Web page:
Alma-Tadema, Sir Lawrence
b.Jan. 8, 1836, Dronrijp, Netherlands.
d.June 25, 1912, Wiesbaden, Germany.
Painter and designer of Dutch birth. The son of a notary, Alma-Tadema demonstrated an early artistic ability. In 1852 he entered the Antwerp Academy, where he studied under Gustaf, Baron Wappers, and Nicaise de Keyser. An important influence at this time was Louis De Taye, Professor of Archaeology at the academy and a practising artist. Alma-Tadema lived and worked with De Taye from 1857 to 1859 and was encouraged by him to depict subjects from the early history of France and Belgium. This taste for historical themes increased when Alma-Tadema entered Baron Henri Leys studio in 1859 and began assisting him with his monumental frescoes for the Antwerp Town Hall. While in Leys studio, Alma-Tadema produced several major paintings, for example the Education of the Children of Clovis (1861; ex-Sir John Pender priv. col., see Zimmern, p. 3) and Venantius Fortunatus Reading his Poems to Radagonda (1862; Dordrecht, Dordrechts Mus.), which are characterized by their obscure Merovingian subject-matter, rather sombre colouring and close attention to detail. Related Paintings of Alma-Tadema, Sir Lawrence :. | The Frigidarium (mk24) | Between Hope and Fear (mk23) | A Roman Emperor AD 41 (mk23) | A Coign of Vantage | Self-Portrait (mk23) |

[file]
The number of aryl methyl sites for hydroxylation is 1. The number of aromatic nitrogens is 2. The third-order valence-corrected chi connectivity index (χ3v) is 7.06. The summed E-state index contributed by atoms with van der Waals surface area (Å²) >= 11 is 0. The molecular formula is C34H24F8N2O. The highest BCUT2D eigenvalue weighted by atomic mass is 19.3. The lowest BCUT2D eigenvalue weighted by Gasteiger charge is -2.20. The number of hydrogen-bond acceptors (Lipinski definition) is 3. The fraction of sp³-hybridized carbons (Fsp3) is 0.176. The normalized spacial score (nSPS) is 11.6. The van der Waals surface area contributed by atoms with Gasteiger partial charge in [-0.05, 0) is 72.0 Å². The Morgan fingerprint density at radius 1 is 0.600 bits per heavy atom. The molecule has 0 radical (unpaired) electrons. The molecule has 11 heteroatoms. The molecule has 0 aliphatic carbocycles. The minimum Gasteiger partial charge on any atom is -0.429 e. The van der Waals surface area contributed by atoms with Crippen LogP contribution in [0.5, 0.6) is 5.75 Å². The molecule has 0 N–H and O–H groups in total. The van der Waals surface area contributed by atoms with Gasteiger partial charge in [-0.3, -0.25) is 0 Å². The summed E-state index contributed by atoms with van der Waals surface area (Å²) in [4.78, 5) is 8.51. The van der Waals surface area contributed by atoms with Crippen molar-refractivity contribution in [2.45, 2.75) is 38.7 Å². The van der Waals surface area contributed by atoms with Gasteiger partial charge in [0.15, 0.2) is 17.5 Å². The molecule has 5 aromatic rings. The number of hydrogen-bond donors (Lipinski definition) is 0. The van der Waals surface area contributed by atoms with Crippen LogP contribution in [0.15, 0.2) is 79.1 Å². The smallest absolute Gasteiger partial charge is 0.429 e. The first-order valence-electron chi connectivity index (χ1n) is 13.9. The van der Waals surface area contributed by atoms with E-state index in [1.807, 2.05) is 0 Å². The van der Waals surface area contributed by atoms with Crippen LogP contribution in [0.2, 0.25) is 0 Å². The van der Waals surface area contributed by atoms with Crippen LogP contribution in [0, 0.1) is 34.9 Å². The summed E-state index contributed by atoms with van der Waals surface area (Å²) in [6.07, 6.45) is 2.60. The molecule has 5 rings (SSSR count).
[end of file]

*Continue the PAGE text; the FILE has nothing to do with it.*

Related Artists:Lydia Emmett
a Belgian historical and portrait painter, was born at Brussels in 1799. As early as 1814 he began to study painting under François, and in 1818 upon the advice of David he went to Paris and entered the studio of Girodet, whence he removed to that of Gros. Several pictures by him are at Versailles; among them are the 'Entry of Charles VII into Rouen' (1838), and the 'Institution of the Order of St. John of Jerusalem' (1842). In 1839 he completed his colossal work, ' Les Belges Illustres.' He died in Paris in 1852. Among his best works are:
German poet,writer on music and composer. A distinguished keyboard player, he served at the Werttemberg court, 1769-73, then worked in Augsburg and Ulm. After imprisonment, 1777-87 (for insulting a duke's mistress), he became court and theatre poet at Stuttgart. As a composer he was best known for his lieder. His writings, including an important work on musical aesthetics (1806) and essays in his own periodical, stress expression in music. His poetry was often set; Schubert's four settings include Die Forelle and An meine Klavier.